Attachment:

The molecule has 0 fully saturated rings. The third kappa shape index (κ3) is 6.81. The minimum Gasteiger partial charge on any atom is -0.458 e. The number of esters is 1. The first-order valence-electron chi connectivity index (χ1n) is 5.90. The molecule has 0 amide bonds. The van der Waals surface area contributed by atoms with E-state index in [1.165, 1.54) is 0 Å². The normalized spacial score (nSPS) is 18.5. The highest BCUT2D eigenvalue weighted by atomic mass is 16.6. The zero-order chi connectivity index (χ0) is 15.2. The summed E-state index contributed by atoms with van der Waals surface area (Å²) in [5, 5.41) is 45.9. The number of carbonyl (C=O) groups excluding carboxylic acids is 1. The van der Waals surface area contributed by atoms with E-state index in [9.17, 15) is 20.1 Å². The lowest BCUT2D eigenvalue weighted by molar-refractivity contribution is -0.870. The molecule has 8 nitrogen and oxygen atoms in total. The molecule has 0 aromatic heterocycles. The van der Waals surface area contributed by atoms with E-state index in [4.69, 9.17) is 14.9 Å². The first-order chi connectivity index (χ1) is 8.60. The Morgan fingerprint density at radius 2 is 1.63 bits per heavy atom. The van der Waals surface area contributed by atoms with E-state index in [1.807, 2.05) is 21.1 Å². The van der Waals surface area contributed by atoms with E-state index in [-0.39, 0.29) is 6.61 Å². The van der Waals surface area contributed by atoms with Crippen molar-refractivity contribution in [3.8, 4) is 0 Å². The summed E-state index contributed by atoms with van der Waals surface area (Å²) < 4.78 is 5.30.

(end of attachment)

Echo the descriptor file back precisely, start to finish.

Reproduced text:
The molecule has 0 fully saturated rings. The third kappa shape index (κ3) is 6.81. The minimum Gasteiger partial charge on any atom is -0.458 e. The number of esters is 1. The first-order valence-electron chi connectivity index (χ1n) is 5.90. The molecule has 0 amide bonds. The van der Waals surface area contributed by atoms with E-state index in [1.165, 1.54) is 0 Å². The normalized spacial score (nSPS) is 18.5. The highest BCUT2D eigenvalue weighted by atomic mass is 16.6. The zero-order chi connectivity index (χ0) is 15.2. The summed E-state index contributed by atoms with van der Waals surface area (Å²) in [5, 5.41) is 45.9. The number of carbonyl (C=O) groups excluding carboxylic acids is 1. The van der Waals surface area contributed by atoms with E-state index in [9.17, 15) is 20.1 Å². The lowest BCUT2D eigenvalue weighted by molar-refractivity contribution is -0.870. The molecule has 8 nitrogen and oxygen atoms in total. The molecule has 0 aromatic heterocycles. The van der Waals surface area contributed by atoms with E-state index in [4.69, 9.17) is 14.9 Å². The first-order chi connectivity index (χ1) is 8.60. The Morgan fingerprint density at radius 2 is 1.63 bits per heavy atom. The van der Waals surface area contributed by atoms with E-state index in [1.807, 2.05) is 21.1 Å². The van der Waals surface area contributed by atoms with E-state index in [-0.39, 0.29) is 6.61 Å². The van der Waals surface area contributed by atoms with Crippen molar-refractivity contribution in [3.8, 4) is 0 Å². The summed E-state index contributed by atoms with van der Waals surface area (Å²) < 4.78 is 5.30.